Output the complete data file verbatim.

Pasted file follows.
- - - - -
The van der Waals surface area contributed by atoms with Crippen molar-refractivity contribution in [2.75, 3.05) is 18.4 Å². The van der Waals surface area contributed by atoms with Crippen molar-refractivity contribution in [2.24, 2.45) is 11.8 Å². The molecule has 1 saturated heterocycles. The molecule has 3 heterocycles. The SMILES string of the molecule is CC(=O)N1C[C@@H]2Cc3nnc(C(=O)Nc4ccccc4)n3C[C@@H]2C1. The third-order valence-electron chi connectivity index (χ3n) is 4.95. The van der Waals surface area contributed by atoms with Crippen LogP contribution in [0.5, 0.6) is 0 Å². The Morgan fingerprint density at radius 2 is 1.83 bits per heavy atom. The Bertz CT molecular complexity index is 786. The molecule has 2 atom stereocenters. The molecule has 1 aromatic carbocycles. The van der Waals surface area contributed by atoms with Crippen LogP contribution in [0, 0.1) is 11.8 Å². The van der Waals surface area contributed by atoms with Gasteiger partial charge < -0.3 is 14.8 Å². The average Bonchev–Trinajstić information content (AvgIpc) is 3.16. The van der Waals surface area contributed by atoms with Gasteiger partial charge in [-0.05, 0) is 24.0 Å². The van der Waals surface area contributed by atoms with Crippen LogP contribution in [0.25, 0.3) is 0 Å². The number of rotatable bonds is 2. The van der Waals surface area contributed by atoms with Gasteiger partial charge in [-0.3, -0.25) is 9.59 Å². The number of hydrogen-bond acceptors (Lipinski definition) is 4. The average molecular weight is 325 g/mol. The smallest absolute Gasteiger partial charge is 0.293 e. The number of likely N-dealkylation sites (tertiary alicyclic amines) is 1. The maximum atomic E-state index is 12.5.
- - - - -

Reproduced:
The van der Waals surface area contributed by atoms with Crippen molar-refractivity contribution in [2.75, 3.05) is 18.4 Å². The van der Waals surface area contributed by atoms with Crippen molar-refractivity contribution in [2.24, 2.45) is 11.8 Å². The molecule has 1 saturated heterocycles. The molecule has 3 heterocycles. The SMILES string of the molecule is CC(=O)N1C[C@@H]2Cc3nnc(C(=O)Nc4ccccc4)n3C[C@@H]2C1. The third-order valence-electron chi connectivity index (χ3n) is 4.95. The van der Waals surface area contributed by atoms with Crippen LogP contribution in [0.5, 0.6) is 0 Å². The Morgan fingerprint density at radius 2 is 1.83 bits per heavy atom. The Bertz CT molecular complexity index is 786. The molecule has 2 atom stereocenters. The molecule has 1 aromatic carbocycles. The van der Waals surface area contributed by atoms with Crippen LogP contribution in [0, 0.1) is 11.8 Å². The van der Waals surface area contributed by atoms with Gasteiger partial charge < -0.3 is 14.8 Å². The average Bonchev–Trinajstić information content (AvgIpc) is 3.16. The van der Waals surface area contributed by atoms with Gasteiger partial charge in [-0.05, 0) is 24.0 Å². The van der Waals surface area contributed by atoms with Crippen LogP contribution in [0.25, 0.3) is 0 Å². The number of rotatable bonds is 2. The van der Waals surface area contributed by atoms with Gasteiger partial charge in [-0.3, -0.25) is 9.59 Å². The number of hydrogen-bond acceptors (Lipinski definition) is 4. The average molecular weight is 325 g/mol. The smallest absolute Gasteiger partial charge is 0.293 e. The number of likely N-dealkylation sites (tertiary alicyclic amines) is 1. The maximum atomic E-state index is 12.5.